Zurich Gaining Commercial Insurance Clients Away from Rivals

By | December 22, 2008

Swiss insurer Zurich Financial Services Group is drawing U.S. commercial clients away from financially beleaguered rivals, a company executive for North America said on Friday.

“We have seen higher submissions and higher win rates,” Mike Foley, chief executive of Zurich North America Commercial, said in an interview. Zurich’s stronger financial position is helping it lure business away from competitors that have taken a beating from investment losses, he said.

Foley declined to name rivals that may be losing business.

American International Group Inc., the giant insurer saved by a U.S. government bailout in September, and XL Capital, which has posted large losses this year, say they have lost some customers.

While more commercial customers are turning to Zurich, Foley said his company is not immune to the economic downturn. He expects business in his unit to shrink in the coming year as customers such as construction firms, retailers and automotive companies buy less insurance.

“We will see less demand,” he said, adding that it will also be harder to generate returns on investments.

EFFICIENCY SAVINGS

Foley said he cut his division’s staffing by more than 4 percent earlier this year. He said he continues to keep a tight rein on expenses and hopes to save money by running operations as efficiently as possible rather than making further job cuts.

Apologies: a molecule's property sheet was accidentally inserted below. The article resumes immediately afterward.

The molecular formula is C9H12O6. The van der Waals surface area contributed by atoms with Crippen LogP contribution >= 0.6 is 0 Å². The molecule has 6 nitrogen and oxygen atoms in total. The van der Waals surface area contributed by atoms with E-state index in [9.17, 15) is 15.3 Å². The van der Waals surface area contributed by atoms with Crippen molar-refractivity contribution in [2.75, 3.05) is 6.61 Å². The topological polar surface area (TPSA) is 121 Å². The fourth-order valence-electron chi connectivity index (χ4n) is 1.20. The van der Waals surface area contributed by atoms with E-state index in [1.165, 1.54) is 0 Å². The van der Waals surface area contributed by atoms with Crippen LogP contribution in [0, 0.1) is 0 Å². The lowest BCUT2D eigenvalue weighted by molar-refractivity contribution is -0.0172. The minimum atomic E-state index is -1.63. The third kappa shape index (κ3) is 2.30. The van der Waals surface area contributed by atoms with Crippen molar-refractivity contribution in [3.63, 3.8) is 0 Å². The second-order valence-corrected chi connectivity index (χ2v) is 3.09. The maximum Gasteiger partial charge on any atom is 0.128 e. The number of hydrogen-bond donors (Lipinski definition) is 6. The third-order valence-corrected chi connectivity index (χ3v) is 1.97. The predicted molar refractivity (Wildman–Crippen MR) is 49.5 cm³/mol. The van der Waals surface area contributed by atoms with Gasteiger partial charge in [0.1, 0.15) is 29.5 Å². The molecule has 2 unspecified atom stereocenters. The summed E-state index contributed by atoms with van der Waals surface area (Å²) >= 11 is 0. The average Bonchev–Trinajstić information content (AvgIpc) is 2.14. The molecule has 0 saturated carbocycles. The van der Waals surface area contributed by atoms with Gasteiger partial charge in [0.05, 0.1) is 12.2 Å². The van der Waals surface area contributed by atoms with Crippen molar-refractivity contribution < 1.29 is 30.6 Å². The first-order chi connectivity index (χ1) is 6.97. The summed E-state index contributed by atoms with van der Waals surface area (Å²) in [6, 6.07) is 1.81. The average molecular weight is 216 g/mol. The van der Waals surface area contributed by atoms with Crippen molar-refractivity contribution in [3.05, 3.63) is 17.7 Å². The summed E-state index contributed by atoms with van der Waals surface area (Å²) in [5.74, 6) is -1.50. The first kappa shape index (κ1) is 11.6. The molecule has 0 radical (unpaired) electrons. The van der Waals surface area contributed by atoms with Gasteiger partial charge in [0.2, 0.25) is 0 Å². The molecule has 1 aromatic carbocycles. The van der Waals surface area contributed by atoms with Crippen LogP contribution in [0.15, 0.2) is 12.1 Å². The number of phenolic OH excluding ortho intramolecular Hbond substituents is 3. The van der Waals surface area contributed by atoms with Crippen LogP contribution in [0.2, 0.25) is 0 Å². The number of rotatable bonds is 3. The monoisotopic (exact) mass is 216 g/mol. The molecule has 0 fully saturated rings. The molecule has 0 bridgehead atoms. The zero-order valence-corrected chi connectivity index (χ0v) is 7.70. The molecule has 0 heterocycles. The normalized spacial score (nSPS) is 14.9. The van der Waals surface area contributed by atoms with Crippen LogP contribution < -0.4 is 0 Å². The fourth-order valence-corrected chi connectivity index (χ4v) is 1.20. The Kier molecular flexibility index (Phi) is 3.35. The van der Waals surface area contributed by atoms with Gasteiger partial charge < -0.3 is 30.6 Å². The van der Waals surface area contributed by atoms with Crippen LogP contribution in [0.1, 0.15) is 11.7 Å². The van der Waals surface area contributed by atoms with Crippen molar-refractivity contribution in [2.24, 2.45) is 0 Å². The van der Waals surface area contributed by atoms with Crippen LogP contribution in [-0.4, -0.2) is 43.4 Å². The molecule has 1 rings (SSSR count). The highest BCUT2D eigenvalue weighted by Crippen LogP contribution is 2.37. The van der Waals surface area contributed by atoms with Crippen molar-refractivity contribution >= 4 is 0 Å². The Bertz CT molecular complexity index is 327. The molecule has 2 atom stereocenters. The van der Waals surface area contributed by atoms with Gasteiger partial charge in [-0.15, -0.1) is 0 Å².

Zurich supports the appointment of a federal regulator for the U.S. insurance industry, giving companies the option of federal regulation or the current system of state-by-state regulation, Foley said.

He said he is “pretty optimistic that this could come together” in 2009. The U.S. Treasury earlier this year said it was looking at the possibility of adding a federal insurance regulator, something that international carriers widely support because it could reduce the red tape involved in dealing with a different regulator in each state. Some U.S. insurers and state regulators oppose creation of a federal regulator.

Foley said he expects the economy to remain in a slump into next year, and perhaps longer.

“We see ourselves in a challenging economy but are well positioned in the marketplace with our financial stability,” he added.

Zurich North America Commercial’s policy sales were about $10.5 billion in 2007, Foley said. The business accounted for more than 20 percent of the insurer’s overall business.

Zurich, the largest Swiss insurer, said net profit fell 32 percent through the first nine months of 2008, to $2.8 billion. It had a profit of about $100 million in the third quarter, despite claims from hurricanes and investment writedowns.

Others fared worse: Dutch group ING and German insurer Allianz AG posted losses in the latest quarter, as did numerous U.S. insurers, including Hartford Financial Services Group and Allstate Corp,

(Editing by John Wallace)

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